We are witnessing therefore a restriction on the freedom of the Supreme Pontiff.  Yes, this is a real revolution! The facts demonstrate that what we have here is not a change without practical consequences. John Paul II is the first pope to be really affected by the reform. We can quote several precise instances where he has reconsidered a decision under pressure from a bishops’ conference. The Dutch Catechism received the imprimatur from the Archbishop of Milan without the modifications requested by the Commission of Cardinals. It was the same with the Canadian Catechism. In that connection I heard someone in authority in Rome say, “What can we do when faced with a bishops’ conference?” The independence assumed by the conferences has also been illustrated in France with regard to the catechisms. The new books are contrary in almost every respect to the Apostolic Exhortation Catechesi Tradendae. The ad limina visit by the bishops of the Paris area in 1982 consisted in their getting the Pope to ratify a catechism which he openly disapproved.  The allocution delivered by John Paul II at the end of the visit had all the signs of a compromise, thanks to which the bishops were able to return in triumph to their own country and continue with their pernicious practices. Cardinal Ratzinger's lectures in Paris and Lyons indicate clearly that Rome has not endorsed the reasons given by the French bishops for installing a new doctrine and orientation, but the Holy See has been reduced by this kind of pressure to proceeding by suggestions and advice, instead of issuing the orders needed to put things on the right track, and when necessary to condemn, as the popes have hitherto always done, as guardians of the deposit of faith.

The bishops, whose authority would thereby seem to be increased, are the victims of a collegiality which paralyzes the running of their dioceses. So many complaints are made on this subject by the bishops themselves, complaints which are very instructive! In theory the bishop can in a number of cases act against the wishes of the assembly. Sometimes even against the majority, if the voting has not been submitted to the Holy See for approval; but in practice this has proved impossible. Immediately after the end of the meeting its decisions are published by the secretary.  They are thus known to all priests and faithful; the news media divulge all the essentials. What bishop could in fact oppose these decisions without showing his disagreement with the assembly and then immediately finding himself confronted with a number of revolutionary spirits who would appeal against him to the assembly?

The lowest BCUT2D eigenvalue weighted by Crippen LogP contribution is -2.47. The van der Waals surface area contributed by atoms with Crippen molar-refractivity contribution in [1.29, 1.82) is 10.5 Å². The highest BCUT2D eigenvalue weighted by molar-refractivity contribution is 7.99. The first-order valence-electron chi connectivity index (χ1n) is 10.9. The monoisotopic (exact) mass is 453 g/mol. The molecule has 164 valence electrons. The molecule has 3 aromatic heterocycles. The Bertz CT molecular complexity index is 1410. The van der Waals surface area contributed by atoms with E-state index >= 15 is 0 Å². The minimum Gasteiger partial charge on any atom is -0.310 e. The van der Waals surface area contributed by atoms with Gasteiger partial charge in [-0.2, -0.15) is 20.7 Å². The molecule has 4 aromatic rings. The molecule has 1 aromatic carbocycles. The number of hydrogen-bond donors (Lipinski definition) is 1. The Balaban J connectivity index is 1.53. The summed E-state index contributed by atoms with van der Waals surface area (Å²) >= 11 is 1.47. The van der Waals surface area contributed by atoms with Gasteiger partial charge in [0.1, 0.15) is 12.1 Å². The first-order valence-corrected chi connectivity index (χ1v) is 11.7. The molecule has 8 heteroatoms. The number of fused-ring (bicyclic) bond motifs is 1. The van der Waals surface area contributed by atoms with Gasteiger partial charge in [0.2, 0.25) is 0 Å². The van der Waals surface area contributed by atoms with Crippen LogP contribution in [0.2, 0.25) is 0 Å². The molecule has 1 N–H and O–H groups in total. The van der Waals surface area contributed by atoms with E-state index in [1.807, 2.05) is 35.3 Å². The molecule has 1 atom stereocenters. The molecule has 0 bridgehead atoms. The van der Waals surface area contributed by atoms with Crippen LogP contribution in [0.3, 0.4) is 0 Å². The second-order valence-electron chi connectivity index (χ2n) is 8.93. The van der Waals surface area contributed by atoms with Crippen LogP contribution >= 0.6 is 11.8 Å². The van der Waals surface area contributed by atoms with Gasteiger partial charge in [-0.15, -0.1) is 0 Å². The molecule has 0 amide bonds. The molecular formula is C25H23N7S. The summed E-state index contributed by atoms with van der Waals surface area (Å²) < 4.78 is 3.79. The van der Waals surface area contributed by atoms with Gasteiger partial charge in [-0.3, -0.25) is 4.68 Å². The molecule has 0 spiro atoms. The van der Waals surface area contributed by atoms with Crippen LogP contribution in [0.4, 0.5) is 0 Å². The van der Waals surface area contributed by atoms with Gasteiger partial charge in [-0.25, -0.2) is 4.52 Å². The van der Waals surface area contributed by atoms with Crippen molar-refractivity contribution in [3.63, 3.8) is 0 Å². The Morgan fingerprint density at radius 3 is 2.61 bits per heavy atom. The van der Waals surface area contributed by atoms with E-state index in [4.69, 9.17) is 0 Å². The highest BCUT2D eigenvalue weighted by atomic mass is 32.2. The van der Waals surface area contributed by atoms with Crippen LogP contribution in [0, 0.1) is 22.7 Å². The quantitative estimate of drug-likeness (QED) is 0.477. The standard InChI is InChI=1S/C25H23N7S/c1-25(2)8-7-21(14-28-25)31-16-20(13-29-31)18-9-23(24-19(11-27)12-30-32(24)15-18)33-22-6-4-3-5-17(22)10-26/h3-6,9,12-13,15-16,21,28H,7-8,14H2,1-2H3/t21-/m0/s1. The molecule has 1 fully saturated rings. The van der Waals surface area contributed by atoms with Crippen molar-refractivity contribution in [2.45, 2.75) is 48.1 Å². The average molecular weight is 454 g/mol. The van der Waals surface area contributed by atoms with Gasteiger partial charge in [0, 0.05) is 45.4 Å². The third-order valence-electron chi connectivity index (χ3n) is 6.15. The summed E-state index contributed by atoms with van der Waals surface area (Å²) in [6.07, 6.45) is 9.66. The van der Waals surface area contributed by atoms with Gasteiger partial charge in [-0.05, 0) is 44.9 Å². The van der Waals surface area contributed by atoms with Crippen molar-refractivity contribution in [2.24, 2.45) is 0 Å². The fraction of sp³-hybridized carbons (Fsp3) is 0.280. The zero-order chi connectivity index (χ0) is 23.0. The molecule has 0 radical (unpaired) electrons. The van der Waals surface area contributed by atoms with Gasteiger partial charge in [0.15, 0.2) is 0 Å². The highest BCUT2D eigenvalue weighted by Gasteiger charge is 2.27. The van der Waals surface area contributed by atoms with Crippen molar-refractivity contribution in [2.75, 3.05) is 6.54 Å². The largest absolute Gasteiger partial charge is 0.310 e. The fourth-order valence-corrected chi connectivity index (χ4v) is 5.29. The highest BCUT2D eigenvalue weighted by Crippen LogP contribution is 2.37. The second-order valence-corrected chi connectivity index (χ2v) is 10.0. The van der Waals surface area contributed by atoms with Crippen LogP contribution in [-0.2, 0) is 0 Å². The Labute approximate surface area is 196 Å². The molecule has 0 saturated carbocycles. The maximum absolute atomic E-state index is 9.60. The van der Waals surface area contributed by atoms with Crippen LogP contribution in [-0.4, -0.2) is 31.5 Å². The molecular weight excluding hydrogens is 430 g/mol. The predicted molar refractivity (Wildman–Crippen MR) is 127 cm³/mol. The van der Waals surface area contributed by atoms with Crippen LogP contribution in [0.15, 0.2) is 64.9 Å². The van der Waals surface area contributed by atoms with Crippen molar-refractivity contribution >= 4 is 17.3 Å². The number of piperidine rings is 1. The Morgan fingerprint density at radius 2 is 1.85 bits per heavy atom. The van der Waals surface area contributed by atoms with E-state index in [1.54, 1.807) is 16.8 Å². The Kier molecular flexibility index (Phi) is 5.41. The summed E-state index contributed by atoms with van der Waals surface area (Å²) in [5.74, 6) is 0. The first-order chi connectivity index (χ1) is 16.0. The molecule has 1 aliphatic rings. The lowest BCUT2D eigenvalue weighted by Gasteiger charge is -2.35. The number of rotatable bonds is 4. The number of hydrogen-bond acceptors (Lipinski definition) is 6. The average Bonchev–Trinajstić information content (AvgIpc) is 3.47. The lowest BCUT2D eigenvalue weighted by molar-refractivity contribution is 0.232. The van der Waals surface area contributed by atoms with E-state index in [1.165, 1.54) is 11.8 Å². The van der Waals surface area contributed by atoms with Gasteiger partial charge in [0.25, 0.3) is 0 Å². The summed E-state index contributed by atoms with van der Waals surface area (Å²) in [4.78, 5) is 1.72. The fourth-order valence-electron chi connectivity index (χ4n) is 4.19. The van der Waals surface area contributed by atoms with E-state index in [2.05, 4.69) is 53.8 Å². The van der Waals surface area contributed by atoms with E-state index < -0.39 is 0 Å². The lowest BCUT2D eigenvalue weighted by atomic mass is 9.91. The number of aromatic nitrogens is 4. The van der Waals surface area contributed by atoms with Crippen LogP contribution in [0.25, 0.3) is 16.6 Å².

The bishop has become the prisoner of collegiality, which should have been limited to a consultative group, not a decision-making body. Even for the simplest things he is no longer master of his own house.

Soon after the Council, while I was on a visitation of our communities, the bishop of a diocese in Brazil came very obligingly to meet me at the railway station. “I can't put you up at the bishop's house,” he said,  “but I have had a room prepared for you at the minor seminary.” He took me there himself; the place was in an uproar--young men and girls everywhere, in the corridors and on the stairs. “These young men, are they seminarians?” I asked.  “Alas, no.  Believe me, I am not at all happy at having these young people at my seminary, but the Bishops' Conference has decided that we must from now on hold Catholic Action meetings in our houses.  These you see are here for a week.  What can I do? I can only do the same as the others.”

The powers conferred upon persons by divine right, whether pope or bishops, have been confiscated for the benefit of a group whose ascendency continues to grow. Bishops’ conferences, some will say, are not a recent thing.  Pius X gave them his approval at the beginning of this century. That is correct, but that holy pope gave them a definition which justified them.  “We are persuaded that these bishops’ assemblies are of the greatest importance for the maintenance and development of God’s kingdom in all regions and all provinces.  Whenever the bishops, the guardians of holy things, thereby bring their lights together, the result is that not only do they better perceive their people's needs and choose the most suitable remedies, but they thereby also tighten the bonds uniting them.”